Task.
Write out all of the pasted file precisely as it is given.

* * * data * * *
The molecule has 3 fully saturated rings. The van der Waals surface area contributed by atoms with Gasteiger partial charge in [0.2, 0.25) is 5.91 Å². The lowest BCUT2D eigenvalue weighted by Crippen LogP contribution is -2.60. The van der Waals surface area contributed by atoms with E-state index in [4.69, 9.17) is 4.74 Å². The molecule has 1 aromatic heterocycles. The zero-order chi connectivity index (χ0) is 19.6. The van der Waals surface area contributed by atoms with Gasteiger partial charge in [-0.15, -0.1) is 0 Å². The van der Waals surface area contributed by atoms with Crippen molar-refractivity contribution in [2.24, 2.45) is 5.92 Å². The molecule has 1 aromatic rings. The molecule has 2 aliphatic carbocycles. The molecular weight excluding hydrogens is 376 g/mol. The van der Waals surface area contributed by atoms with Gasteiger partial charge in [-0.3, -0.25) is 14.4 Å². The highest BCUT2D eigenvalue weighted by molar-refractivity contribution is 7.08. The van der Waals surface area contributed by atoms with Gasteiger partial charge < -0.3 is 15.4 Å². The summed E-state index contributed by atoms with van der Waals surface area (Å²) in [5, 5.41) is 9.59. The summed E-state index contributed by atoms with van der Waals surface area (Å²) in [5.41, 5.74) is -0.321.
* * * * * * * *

The molecule has 3 fully saturated rings. The van der Waals surface area contributed by atoms with Gasteiger partial charge in [0.2, 0.25) is 5.91 Å². The lowest BCUT2D eigenvalue weighted by Crippen LogP contribution is -2.60. The van der Waals surface area contributed by atoms with E-state index in [4.69, 9.17) is 4.74 Å². The molecule has 1 aromatic heterocycles. The zero-order chi connectivity index (χ0) is 19.6. The van der Waals surface area contributed by atoms with Gasteiger partial charge in [-0.15, -0.1) is 0 Å². The van der Waals surface area contributed by atoms with Crippen molar-refractivity contribution in [2.24, 2.45) is 5.92 Å². The molecule has 1 aromatic rings. The molecule has 2 aliphatic carbocycles. The molecular weight excluding hydrogens is 376 g/mol. The van der Waals surface area contributed by atoms with Gasteiger partial charge in [-0.3, -0.25) is 14.4 Å². The highest BCUT2D eigenvalue weighted by molar-refractivity contribution is 7.08. The van der Waals surface area contributed by atoms with Gasteiger partial charge < -0.3 is 15.4 Å². The summed E-state index contributed by atoms with van der Waals surface area (Å²) in [5, 5.41) is 9.59. The summed E-state index contributed by atoms with van der Waals surface area (Å²) in [5.41, 5.74) is -0.321.